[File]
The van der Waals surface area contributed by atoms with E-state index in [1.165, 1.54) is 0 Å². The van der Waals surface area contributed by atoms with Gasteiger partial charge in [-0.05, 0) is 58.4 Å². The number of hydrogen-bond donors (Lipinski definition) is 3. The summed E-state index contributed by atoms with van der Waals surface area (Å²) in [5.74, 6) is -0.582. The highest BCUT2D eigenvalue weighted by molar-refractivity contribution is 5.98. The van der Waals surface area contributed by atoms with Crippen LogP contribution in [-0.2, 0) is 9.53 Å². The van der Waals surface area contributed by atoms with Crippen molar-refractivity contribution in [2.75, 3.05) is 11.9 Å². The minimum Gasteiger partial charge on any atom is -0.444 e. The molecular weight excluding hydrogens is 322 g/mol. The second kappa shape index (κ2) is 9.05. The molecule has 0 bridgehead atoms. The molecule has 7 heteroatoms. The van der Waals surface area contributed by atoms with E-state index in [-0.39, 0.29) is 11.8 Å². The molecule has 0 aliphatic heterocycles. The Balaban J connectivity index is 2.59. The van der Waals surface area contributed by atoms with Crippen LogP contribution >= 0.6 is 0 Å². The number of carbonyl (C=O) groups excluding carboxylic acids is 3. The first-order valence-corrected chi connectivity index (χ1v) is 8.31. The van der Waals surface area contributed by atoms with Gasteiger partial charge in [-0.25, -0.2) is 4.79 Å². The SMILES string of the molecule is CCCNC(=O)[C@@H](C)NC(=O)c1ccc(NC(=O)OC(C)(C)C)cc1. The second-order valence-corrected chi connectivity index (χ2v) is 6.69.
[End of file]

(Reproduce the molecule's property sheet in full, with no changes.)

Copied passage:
The van der Waals surface area contributed by atoms with E-state index in [1.165, 1.54) is 0 Å². The van der Waals surface area contributed by atoms with Gasteiger partial charge in [-0.05, 0) is 58.4 Å². The number of hydrogen-bond donors (Lipinski definition) is 3. The summed E-state index contributed by atoms with van der Waals surface area (Å²) in [5.74, 6) is -0.582. The highest BCUT2D eigenvalue weighted by molar-refractivity contribution is 5.98. The van der Waals surface area contributed by atoms with Crippen LogP contribution in [-0.2, 0) is 9.53 Å². The van der Waals surface area contributed by atoms with Crippen molar-refractivity contribution in [2.75, 3.05) is 11.9 Å². The minimum Gasteiger partial charge on any atom is -0.444 e. The molecular weight excluding hydrogens is 322 g/mol. The second kappa shape index (κ2) is 9.05. The molecule has 0 bridgehead atoms. The molecule has 7 heteroatoms. The van der Waals surface area contributed by atoms with E-state index in [-0.39, 0.29) is 11.8 Å². The molecule has 0 aliphatic heterocycles. The Balaban J connectivity index is 2.59. The van der Waals surface area contributed by atoms with Crippen LogP contribution >= 0.6 is 0 Å². The number of carbonyl (C=O) groups excluding carboxylic acids is 3. The first-order valence-corrected chi connectivity index (χ1v) is 8.31. The van der Waals surface area contributed by atoms with Gasteiger partial charge in [-0.25, -0.2) is 4.79 Å². The SMILES string of the molecule is CCCNC(=O)[C@@H](C)NC(=O)c1ccc(NC(=O)OC(C)(C)C)cc1. The second-order valence-corrected chi connectivity index (χ2v) is 6.69.